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As for child sex robots – an abhorrent image – people have already been convicted for importing child-like sex dolls. But we shouldn’t shy from considering whether research might deem them useful in a clinical setting, such as testing rehabilitation success, as has been trialled with virtual reality.
While non-sexual care robots are already in use, 1 it was only three months ago, that the race to produce the first commercially-available model was won by an lifeless sex doll with an animatronic head and an integrated AI chatbot called Harmony.2 She might look the part but she doesn’t move from the neck down. We are still a long way from Westworld.
Naturally, a niche market will be delighted at the prospect of bespoke robot pleasure to come. But many others are worried about the impact these machines will have on our own, human relationships. These concerns aren’t dispelled by the fact that the current form of the sex robot is a reductive, cartoonish stereotype of a woman: all big hair and bigger breasts.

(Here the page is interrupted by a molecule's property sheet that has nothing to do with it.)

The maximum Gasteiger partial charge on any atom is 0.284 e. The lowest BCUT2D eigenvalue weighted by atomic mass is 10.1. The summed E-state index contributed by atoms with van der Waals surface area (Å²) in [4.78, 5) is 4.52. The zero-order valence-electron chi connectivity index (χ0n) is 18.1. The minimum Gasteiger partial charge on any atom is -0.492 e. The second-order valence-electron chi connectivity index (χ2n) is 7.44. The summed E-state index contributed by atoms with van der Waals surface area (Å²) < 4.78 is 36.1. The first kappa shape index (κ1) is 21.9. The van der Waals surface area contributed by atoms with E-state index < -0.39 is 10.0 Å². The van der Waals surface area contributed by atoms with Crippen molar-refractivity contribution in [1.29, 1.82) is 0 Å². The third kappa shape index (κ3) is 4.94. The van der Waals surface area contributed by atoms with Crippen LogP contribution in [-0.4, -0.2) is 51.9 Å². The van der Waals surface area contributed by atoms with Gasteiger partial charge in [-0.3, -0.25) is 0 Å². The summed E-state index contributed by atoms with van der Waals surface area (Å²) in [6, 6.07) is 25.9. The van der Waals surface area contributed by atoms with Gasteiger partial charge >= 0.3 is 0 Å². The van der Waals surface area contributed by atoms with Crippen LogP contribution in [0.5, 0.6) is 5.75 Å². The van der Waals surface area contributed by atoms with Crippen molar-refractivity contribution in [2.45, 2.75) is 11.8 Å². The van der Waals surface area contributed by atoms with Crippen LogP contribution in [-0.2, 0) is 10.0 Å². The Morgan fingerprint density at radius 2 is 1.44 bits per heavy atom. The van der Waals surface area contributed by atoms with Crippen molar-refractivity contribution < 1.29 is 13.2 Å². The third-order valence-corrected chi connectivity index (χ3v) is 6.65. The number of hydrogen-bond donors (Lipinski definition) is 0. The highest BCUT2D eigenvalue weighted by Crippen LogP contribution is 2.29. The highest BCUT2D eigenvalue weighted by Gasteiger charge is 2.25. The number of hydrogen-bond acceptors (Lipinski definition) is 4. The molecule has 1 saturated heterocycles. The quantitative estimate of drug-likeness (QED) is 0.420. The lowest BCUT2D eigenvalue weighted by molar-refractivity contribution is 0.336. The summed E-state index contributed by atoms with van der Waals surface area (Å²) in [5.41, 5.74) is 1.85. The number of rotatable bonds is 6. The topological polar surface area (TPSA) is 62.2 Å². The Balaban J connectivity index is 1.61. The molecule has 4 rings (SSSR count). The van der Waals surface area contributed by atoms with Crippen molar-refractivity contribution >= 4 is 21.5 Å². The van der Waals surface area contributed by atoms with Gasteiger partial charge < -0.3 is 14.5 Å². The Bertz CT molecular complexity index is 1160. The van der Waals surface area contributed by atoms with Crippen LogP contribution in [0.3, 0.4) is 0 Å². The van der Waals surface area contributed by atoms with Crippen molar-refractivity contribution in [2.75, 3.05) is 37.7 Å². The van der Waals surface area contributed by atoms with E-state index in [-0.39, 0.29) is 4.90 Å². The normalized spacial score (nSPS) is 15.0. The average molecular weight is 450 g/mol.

Why, though, does a sex robot need to be an exaggerated version of the human bodies we are so familiar with? The technology is giving us the scope to bring intimacy into the lives of people who may lack it, or to enhance existing relationships, and I don’t believe that our sex robots have to take humanoid form. In fact, I think it’s much better if they don’t.
In 2016 and 2017, I ran sex tech hackathons at Goldsmiths, University of London, where over 50 people from all walks of life formed teams to prototype new forms of technology for intimacy. The ideas that the teams came up with were far more interesting and abstract than a life-size doll.